A new organization striving to “better the image” of the members it revolves around has emerged on campus, and it’s size is beginning to rival that of the Apache Band and Phi Theta Kappa.

Black Student Association, founded by sophomore Zarrick Cannon and Judicial Affairs Chair Damien Williams, is growing quickly and is bringing the student population together.

“I realized that our demographic wasn’t represented in it’s own organization, which led to BSA’s (Black Student Association’s) birth,” Williams said.

According to William’s research, there has not yet been a Black Student Association on campus, so their organization is the first of its kind at Tyler Junior College.

“It was inspiring to see how well HSO (Hispanic Student Organization) was doing with winning ‘Organization of the Year,'” Williams said.

The BSA is an umbrella organization for Anointed Vessels, the praise dance organization, and Voices of Worship, the gospel choir. All three organizations work alongside each other to provide community, fun, and family to all members involved.

The organization currently has 240 active members and is literally growing every day. However, the organization is not just open to black students: the meetings are filled with students of nearly all races and beliefs.

Cannon claimed to have first gotten the vision for the organization last year and never thought that it would grow to the size it has now.

“I didn’t think we’d have nearly as much support as we do now. I’ve gotten so much thanks for the organization’s creation and missions,” Cannon said.

Cannon said that many faculty members, including Williams, Gigi Delk, Rebecca Branch, Ishmael Benjamin, and Regina Williams have provided support and praise for the organization’s creation.

“This organization causes a sense of community among black students. Its purpose is to better the stereotyped image of the black student,” Cannon said.

BSA recently held its “Stoplight Party” dance in the Apache Rooms. Cannon said that they filled the Apache Rooms so much that they had to stop admitting students. The event raised over $600 toward a leadership conference they plan to attend in the spring.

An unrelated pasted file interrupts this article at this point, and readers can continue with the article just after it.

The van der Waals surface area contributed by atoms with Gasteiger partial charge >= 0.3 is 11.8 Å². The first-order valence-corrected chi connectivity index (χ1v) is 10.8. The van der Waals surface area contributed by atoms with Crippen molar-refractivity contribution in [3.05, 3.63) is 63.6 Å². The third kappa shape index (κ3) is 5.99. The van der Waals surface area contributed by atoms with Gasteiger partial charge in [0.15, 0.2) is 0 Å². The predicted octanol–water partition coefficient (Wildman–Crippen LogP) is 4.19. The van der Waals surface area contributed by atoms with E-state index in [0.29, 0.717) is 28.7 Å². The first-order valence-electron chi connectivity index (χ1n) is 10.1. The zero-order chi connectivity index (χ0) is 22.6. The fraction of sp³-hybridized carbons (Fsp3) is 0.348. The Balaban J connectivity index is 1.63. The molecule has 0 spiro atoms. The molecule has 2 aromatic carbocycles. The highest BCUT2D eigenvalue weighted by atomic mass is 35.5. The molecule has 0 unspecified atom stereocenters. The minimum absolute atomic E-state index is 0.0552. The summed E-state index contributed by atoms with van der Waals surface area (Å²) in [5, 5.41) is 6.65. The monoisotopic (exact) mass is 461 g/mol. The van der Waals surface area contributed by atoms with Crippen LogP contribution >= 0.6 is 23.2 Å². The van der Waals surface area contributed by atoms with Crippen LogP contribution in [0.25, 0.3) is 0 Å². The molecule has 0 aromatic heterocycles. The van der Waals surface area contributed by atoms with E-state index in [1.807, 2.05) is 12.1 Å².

Aside from promoting a vibrant student life, the organization also has participated in, and plans on participating in, even more various community service projects. BSA assisted Grace Community Church in their “Fall Block Party” at Bergfield Park where the organization members manned various booths and worked to bring the community together. They also aided in New Generation Baptist Church’s fall carnival.

Williams also went on to say that BSA plans to soon visit the surrounding elementary schools and participate in reading to the students.

BSA also plans on travelling to Texas A&M University in the spring for the Southwestern Black Student Leadership Conference. Williams is planning on taking 10 to 12 leaders with him to the conference. At past conferences, celebrity guest speakers included Bill Cosby and Samuel L. Jackson.

“It is a small section of time in my life that makes a big influence on the campus that subliminally motivates students, not just black students, to be proactive,” Freshman BSA member Jawoine Hawkins said.

“It brings joy to my heart to see a community of African-American students interact with other races in a professional learning environment through this organization,” Cannon said.

The only requirement for membership is to be a student at TJC. BSA meetings are typically bi-weekly at 6 p.m. in the Apache Rooms. For more information, there is a Facebook group, TJC Black Student Association, that sends out regular event and meeting date messages.

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